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Apr 06

Avoiding the Cause of Oil Spike

The fight over oil prices among the top two presidential candidates is afoot. The Obama campaign has just released a new campaign add in which he touts his administration’s accomplishments in increasing domestic oil supply and raised fuel efficiency standards for automobiles. Romney has been fighting back, claiming that Obama and his henchman, including the Secretary of Energy, have colluded with tree huggers and failed alternative energy manufacturers like Solyndra to purposefully drive up the price of oil.

This spectacle would be politically entertaining if it were not for one glaring omission: derivative futures speculators on Wall Street account for a plurality of the recent spike in the price of oil. This didn’t come from some left wing progressive algae farmer, it came from the fucking Federal Reserve. If Obama were to even intimate that CFTC and DOJ investigations of illegal futures trading were coming down the pike, the price of oil would decline quickly as speculators take profits in hopes of avoiding regulatory action. Romney has also failed to go after Wall Street on this matter. One can be left only to conclude that neither party has an interest in having the backs of hard working Americans as they struggle to purchase gasoline and heating oil and find enough left over for food and other necessities.

Mar 14

No Excuse for Tied Hands on Oil Speculation

Anyone who drives or owns a business has noticed the recent surge in oil and gasoline prices recently. We have also heard that the price is dependent upon nothing more than good old Econ. 101 supply and demand. This is simply not the case, and there is absolutely no reason that the Obama administration has not initiated investigations at the Department of Justice and the Commodities Futures Trading Commission.

Oil futures speculation has contributed at least 40% to the recent run up in oil prices. Moreover, Wall Street firms trading in oil futures with no intent to ever take delivery of one drop of oil works to distort the market. Wall Street is not a family farmer attempting to lock in a price for his or her soybeans, or a pig farmer seeking to hedge against a drop in pork belly prices. Wall Street’s involvement in any commodities futures market does nothing to serve the people who produce commodities nor the public at large. As of today, Wall Street controls more than thirty times the amount of oil being produced and 80% of the oil futures market. In other words, a group of investors who do not use or produce oil are driving the global price. Supply of oil worldwide is at near record levels, and demand is falling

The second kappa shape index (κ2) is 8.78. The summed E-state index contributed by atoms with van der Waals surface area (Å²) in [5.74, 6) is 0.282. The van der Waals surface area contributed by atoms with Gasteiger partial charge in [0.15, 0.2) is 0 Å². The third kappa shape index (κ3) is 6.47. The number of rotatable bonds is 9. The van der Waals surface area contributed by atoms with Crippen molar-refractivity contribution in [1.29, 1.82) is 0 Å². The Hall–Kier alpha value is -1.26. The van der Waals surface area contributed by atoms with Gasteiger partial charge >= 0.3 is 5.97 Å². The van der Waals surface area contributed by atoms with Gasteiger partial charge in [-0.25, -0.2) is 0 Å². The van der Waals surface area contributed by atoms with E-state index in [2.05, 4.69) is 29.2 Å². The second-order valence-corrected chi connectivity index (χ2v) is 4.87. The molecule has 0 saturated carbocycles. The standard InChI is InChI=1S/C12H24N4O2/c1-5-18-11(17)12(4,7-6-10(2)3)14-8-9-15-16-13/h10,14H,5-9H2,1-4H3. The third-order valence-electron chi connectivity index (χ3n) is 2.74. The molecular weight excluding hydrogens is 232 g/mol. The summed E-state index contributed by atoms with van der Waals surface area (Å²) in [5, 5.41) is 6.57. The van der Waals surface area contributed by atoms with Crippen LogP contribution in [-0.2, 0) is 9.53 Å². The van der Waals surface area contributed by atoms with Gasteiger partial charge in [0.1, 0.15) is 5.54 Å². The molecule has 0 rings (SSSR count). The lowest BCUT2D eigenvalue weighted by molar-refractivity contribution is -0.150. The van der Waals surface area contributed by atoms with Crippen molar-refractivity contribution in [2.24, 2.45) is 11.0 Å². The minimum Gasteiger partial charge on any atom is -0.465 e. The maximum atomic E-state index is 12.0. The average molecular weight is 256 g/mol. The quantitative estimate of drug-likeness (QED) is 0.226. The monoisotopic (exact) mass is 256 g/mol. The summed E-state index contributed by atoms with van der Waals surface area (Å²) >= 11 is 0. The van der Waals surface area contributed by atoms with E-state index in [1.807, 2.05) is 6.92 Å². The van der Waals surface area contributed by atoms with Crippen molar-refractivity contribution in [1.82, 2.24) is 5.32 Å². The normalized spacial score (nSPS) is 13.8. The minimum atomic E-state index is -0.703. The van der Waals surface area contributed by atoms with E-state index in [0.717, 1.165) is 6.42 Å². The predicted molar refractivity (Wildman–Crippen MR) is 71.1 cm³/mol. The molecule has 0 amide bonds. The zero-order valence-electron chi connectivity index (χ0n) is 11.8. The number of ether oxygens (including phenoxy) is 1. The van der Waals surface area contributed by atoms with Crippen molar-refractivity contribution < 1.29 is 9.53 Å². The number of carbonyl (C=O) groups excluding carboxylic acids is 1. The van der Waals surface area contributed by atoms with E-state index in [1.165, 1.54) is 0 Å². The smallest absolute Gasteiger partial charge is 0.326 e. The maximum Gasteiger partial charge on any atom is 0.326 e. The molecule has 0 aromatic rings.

. There can be no other explanation but oil speculation for the recent price spike.

The public does not bear the responsibility to force the administration’s hand to enforce the law. Even in the case that the administration fears taking action due to tepid interest by the public in such an investigation, numerous groups have petitioned the government seeking action on this front. Trade groups across the spectrum have begged Obama to take action, from large trucking conglomerates, to food retailers, to major airlines, to large-scale shippers, to mom and pops. One is left with no other explanation but that Wall Street has more power than not only the public, but also major corporations. The list is long and varied. Essentially, Wall Street can do as it damn well pleases.

Take for example the Wall Street reform Act, Dodd-Frank. The law required that the Commodity Futures Trading Commission impose strict limits on the amount of oil that Wall Street speculators could trade in the energy futures market by January 17, 2012. It has not yet done so, and by all accounts the CFTC is facing no pressure from the administration to do so. In essence, the CFTC itself is breaking the law.

It is certainly not our position that fossil fuels represent the future of energy, in fact we believe the opposite. This is about a fair market, whether it be for oil or for something more obscure. Price manipulation and price fixing hurts every consumer, and if the administration can prosecute  a company for raising the price of milk in three small states, oil should be somewhere on its list of priorities.

It is time for this administration to act, and act boldly. Can Wall Street really be so powerful as to prevent a sitting president from taking action that will quite obviously help his reelection chances? That is a frightening proposition indeed.